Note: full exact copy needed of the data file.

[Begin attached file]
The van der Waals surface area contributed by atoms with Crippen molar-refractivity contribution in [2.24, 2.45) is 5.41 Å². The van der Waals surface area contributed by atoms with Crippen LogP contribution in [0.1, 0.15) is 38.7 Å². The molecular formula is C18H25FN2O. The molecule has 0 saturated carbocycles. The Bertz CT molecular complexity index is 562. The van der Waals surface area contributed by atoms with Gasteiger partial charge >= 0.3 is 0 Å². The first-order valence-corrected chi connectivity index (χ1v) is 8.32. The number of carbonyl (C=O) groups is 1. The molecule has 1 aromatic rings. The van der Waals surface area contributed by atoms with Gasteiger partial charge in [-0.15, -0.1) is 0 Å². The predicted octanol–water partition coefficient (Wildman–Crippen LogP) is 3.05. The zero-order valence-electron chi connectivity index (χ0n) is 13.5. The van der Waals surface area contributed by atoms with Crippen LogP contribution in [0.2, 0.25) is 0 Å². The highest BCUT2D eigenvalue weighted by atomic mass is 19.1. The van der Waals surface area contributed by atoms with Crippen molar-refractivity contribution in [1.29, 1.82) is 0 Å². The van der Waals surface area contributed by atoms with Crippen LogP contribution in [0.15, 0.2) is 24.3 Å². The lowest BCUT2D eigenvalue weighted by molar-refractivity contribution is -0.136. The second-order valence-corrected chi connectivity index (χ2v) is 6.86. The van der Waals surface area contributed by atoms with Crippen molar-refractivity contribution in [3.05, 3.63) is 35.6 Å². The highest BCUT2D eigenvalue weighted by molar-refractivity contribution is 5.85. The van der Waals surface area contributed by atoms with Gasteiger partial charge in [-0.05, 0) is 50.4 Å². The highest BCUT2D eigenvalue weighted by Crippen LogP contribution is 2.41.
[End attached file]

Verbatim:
The van der Waals surface area contributed by atoms with Crippen molar-refractivity contribution in [2.24, 2.45) is 5.41 Å². The van der Waals surface area contributed by atoms with Crippen LogP contribution in [0.1, 0.15) is 38.7 Å². The molecular formula is C18H25FN2O. The molecule has 0 saturated carbocycles. The Bertz CT molecular complexity index is 562. The van der Waals surface area contributed by atoms with Gasteiger partial charge >= 0.3 is 0 Å². The first-order valence-corrected chi connectivity index (χ1v) is 8.32. The number of carbonyl (C=O) groups is 1. The molecule has 1 aromatic rings. The van der Waals surface area contributed by atoms with Gasteiger partial charge in [-0.15, -0.1) is 0 Å². The predicted octanol–water partition coefficient (Wildman–Crippen LogP) is 3.05. The zero-order valence-electron chi connectivity index (χ0n) is 13.5. The van der Waals surface area contributed by atoms with Crippen LogP contribution in [0.2, 0.25) is 0 Å². The highest BCUT2D eigenvalue weighted by atomic mass is 19.1. The van der Waals surface area contributed by atoms with Crippen molar-refractivity contribution in [1.29, 1.82) is 0 Å². The van der Waals surface area contributed by atoms with Crippen LogP contribution in [0.15, 0.2) is 24.3 Å². The lowest BCUT2D eigenvalue weighted by molar-refractivity contribution is -0.136. The second-order valence-corrected chi connectivity index (χ2v) is 6.86. The van der Waals surface area contributed by atoms with Crippen molar-refractivity contribution in [3.05, 3.63) is 35.6 Å². The highest BCUT2D eigenvalue weighted by molar-refractivity contribution is 5.85. The van der Waals surface area contributed by atoms with Gasteiger partial charge in [-0.05, 0) is 50.4 Å². The highest BCUT2D eigenvalue weighted by Crippen LogP contribution is 2.41.